and this piece of rubber radiator overflow pipe, make a handy combination.
The rubber hose will firmly hold a starter bendix cover screw while the driver is used to screw it home.
I'm not sure how effective this may be on LHD hogshead, but on our RHD covers it makes the job easy. Sure saves having to commit sacrelige fitting metric oddball screws.
Allan from down under.
slot one hole on the cover, screw the screw in about half way , tip the cover under the screw put the other three in and tighten them all up.
Great idea Allan,thanks for posting.
I will try it.
I've always held up the screws with a piece of wire.
I like to use an earth magnet on the end of a screw driver. Also works well for holding bolts in sockets.
I used a blob of grease on the end of the screwdriver.
That should work OK, good idea for a rubber hose sleeve.
Today you can purchase these 'split' blade small screwdrivers that allows the scissors like blades to expand holding fast small slotted screws.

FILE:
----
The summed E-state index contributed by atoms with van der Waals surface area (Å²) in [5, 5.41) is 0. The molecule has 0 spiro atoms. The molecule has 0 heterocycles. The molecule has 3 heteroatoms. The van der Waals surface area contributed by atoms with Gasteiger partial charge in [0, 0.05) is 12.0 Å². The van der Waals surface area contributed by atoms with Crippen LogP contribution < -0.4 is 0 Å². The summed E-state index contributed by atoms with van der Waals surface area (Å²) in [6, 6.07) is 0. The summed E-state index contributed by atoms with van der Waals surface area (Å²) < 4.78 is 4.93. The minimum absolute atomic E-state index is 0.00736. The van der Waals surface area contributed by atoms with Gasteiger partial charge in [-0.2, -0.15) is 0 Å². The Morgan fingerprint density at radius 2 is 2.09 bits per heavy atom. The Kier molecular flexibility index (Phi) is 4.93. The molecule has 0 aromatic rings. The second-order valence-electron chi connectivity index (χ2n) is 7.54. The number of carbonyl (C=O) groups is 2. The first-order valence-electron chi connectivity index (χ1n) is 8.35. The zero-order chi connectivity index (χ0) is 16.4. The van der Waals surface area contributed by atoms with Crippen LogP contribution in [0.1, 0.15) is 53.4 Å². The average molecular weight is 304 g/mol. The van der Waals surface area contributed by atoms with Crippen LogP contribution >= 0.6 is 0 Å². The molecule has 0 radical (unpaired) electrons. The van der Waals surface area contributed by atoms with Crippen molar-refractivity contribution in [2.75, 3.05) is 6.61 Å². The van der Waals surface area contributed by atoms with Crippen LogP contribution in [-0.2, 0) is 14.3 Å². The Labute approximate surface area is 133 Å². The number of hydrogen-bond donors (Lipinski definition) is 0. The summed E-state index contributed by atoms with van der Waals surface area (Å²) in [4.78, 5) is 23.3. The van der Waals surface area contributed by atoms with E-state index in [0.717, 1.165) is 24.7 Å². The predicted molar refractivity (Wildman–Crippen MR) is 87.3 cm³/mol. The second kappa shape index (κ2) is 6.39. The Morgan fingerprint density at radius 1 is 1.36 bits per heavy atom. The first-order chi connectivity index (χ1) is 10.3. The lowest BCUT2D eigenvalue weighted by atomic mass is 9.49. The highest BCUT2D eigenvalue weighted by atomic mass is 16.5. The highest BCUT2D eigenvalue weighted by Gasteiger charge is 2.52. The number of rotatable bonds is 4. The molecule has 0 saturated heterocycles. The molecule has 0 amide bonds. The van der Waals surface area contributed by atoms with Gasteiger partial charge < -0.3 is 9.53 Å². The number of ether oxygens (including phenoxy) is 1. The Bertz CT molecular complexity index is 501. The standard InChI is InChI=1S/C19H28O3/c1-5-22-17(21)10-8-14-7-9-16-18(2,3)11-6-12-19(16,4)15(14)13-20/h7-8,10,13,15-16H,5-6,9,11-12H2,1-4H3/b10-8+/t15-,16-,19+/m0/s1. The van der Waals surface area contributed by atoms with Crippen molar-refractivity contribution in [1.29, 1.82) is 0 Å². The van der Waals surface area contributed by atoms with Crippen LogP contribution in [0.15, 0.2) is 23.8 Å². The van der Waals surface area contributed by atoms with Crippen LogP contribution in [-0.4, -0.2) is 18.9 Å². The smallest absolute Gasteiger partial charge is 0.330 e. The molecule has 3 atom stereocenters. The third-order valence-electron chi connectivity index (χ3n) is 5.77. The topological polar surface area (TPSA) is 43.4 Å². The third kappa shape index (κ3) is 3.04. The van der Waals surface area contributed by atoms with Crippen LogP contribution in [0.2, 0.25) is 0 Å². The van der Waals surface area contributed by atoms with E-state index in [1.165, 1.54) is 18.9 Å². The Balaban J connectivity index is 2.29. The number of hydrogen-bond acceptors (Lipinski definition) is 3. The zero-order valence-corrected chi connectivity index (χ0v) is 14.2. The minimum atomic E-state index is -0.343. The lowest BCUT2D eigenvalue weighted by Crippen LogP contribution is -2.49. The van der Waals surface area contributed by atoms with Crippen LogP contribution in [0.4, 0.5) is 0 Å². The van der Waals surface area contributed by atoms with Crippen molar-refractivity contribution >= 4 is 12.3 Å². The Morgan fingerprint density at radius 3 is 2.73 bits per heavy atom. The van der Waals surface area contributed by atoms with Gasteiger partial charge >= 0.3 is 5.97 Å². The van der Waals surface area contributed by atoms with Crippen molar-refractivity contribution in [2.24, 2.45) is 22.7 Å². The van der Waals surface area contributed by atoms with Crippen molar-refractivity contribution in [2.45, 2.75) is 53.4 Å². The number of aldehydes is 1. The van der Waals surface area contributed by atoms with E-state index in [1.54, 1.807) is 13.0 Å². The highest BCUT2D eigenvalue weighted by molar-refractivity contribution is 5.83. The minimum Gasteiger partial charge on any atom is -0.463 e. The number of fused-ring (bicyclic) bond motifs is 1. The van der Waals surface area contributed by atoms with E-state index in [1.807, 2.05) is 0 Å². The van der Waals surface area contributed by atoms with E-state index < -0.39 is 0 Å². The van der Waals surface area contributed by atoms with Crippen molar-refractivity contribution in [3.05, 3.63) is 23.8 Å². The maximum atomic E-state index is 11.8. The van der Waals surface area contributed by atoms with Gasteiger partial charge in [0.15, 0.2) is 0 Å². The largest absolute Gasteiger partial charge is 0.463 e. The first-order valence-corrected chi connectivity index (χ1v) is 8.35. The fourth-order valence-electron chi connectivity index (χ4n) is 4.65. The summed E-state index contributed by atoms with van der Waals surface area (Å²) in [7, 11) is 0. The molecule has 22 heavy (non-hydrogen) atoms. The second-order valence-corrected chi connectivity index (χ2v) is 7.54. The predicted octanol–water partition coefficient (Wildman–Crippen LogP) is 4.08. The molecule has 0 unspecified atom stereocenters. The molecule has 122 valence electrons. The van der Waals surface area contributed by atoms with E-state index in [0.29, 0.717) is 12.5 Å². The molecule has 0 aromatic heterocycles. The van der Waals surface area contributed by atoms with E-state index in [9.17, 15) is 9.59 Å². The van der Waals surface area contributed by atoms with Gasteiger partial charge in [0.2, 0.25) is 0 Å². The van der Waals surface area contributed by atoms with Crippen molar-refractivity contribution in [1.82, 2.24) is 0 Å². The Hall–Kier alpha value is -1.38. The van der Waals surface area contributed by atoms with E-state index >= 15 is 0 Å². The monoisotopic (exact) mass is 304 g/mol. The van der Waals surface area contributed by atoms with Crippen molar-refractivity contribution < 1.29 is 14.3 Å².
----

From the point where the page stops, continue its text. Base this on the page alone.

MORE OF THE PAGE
The knob is pushed forward to latch onto the screw and then pulled back to release the clamp like blades.
And in the day, these were made just for the Bendix screws, as all the mechanics working on starters know the trouble of placing those dang @*#@* Bendix screws!
My favorite tools for placing and removing Bendix screws. Long thin blade for removal, and for tightening in place, length is handy for good leverage. And the 'split' blade. Also pictured is old time version, but its blade is now worn down and won't work well.
The holding blade is nice for securing the screw, lock washer, and washer too in placement. Use this for placing the Bendix screws, then use the long screwdriver with fixed blade to tighten the screw securely.
I am about to face that task!
Great timing Allan and Will - I will try them out.
I have never understood what is so hard about putting this cover back on. But I will be doing it in about a month for the first time while the motor is in the car. I'm sure I will be enlightened.
Dan, it is not a horrible job. Put the screw nearest the pedal half way in (or out if removing the cover), slip the cover on, and yes, then the fun begins. The frame rail is equivalent to the pedal on the other side. The top screw isn't to bad, the bottom requires being underneath, but again, not to bad.
But honestly, with Allan's method, it really would be a piece of cake. It is a great tip.